Testops: thinking about selenium UI automation — why is UI automation difficult?

Time:2022-5-6

In fast iterative products or teams, UI automation is usually a seemingly beautiful and practical tool (even most of them are not even chicken ribs).

The reasons are as follows:

1、 Limited effect

Usually, teams who just heard about UI automation and want to engage in UI automation think that [UI automation] is equal to [reducing labor and improving efficiency], which is no big mistake, but usually they also think that the reduced labor cost and improved efficiency will be very high, so they will have very high expectations for UI automation, which is very problematic. After all, the reality is very cruel, and the real effect of UI automation is not so good.

This effect is not so good, which is usually reflected in two aspects:

1. Itself can not fully meet the complex business code framework. In addition to the deficiencies of common elements such as ID and name, some frameworks are complex and require very high requirements for development in order to add the required information. For example, Vue, a very easy-to-use framework, is well encapsulated, which also means that it is very difficult to modify Vue. Moreover, some front-end code is directly generated dynamically, which makes the already sad automation even worse.

2. Some students will say that if it is not applicable, you have to use it forcibly. If it is not easy to use, you have to blame tools. It’s really yours. Indeed, the first point is caused by the incompatibility between the tested system framework and selenium, but the second point is the insurmountable problem of automation at present. In general, UI automation can only reveal the known problems, and basically can’t check out new bugs. This feature is innate. When we do our own tests, we also know that many bugs are actually found outside the test cases. After all, UI automation is a piece of coding. It can not report bugs beyond the preset, but can only reveal the known problems.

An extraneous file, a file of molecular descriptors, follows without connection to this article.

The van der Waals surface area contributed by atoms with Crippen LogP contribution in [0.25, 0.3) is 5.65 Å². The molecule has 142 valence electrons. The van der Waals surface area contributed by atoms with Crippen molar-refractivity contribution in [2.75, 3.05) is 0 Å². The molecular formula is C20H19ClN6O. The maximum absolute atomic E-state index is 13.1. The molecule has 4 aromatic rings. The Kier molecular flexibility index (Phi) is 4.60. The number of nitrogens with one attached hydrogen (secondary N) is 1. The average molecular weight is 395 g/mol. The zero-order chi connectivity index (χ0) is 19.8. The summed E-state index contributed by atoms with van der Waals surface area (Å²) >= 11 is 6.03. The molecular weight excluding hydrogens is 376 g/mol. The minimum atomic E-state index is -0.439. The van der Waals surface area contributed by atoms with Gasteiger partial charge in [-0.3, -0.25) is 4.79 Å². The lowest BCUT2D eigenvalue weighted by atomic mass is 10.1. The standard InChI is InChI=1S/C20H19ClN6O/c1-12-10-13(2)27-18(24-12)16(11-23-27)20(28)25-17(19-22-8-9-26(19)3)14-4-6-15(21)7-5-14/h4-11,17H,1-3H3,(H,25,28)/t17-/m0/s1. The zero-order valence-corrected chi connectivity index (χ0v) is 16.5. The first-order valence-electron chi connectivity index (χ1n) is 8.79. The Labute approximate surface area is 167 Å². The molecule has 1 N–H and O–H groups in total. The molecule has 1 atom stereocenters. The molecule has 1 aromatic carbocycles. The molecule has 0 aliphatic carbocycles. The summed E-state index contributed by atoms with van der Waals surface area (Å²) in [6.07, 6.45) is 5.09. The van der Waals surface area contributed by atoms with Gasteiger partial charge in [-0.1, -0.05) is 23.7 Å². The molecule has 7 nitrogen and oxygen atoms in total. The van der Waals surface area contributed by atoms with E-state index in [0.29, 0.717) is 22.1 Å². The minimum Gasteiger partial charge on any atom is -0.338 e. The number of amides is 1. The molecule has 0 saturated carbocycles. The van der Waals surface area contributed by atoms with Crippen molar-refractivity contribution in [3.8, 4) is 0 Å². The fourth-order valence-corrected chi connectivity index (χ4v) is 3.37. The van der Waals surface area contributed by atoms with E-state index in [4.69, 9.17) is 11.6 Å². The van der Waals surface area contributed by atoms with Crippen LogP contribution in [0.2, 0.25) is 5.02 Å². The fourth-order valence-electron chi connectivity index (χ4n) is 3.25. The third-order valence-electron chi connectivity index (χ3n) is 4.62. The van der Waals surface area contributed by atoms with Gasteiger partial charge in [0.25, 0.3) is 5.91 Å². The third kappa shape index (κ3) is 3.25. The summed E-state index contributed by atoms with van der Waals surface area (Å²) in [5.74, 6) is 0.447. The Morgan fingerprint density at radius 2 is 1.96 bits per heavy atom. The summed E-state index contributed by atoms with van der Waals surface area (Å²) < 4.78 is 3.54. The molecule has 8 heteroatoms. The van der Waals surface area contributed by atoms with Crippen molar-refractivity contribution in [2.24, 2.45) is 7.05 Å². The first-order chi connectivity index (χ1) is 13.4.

In fact, if you can do well, it is already very good. It can still provide very good help for the company and the team. However, in addition to the above reasons at the framework level, the reasons at the company level are also very key.

2、 Insufficient attention

In many companies that have set up UI automation posts, usually there are only one or two students who spend less than half of their time writing automation scripts, and these students have high hopes that they can make a UI automation system with wide coverage, high test passing rate, stable continuous integration, and the leaders take it out and force them to install it.

It’s cold to think about it, but this is the real situation. I want horses to run and horses don’t eat grass.

In addition, most companies that recruit UI automation give low salaries, generally between 8-20 (more than 15 are generally in large factories). Let’s think about it in another way. If the monthly salary of a company’s main project is 20K, what do you think of the company’s R & D level? The answer is self-evident. Many students are not satisfied. Your UI automation test is compared with serious development. It’s really yours. I really want to say that if UI automation wants to be implemented, the recruitment standard should be based on the development level, otherwise it will waste people and money, which is meaningless.

Of course, companies that offer high wages and do UI automation full-time are not without them, but the effect is hard to say, because it involves the content of the executive level.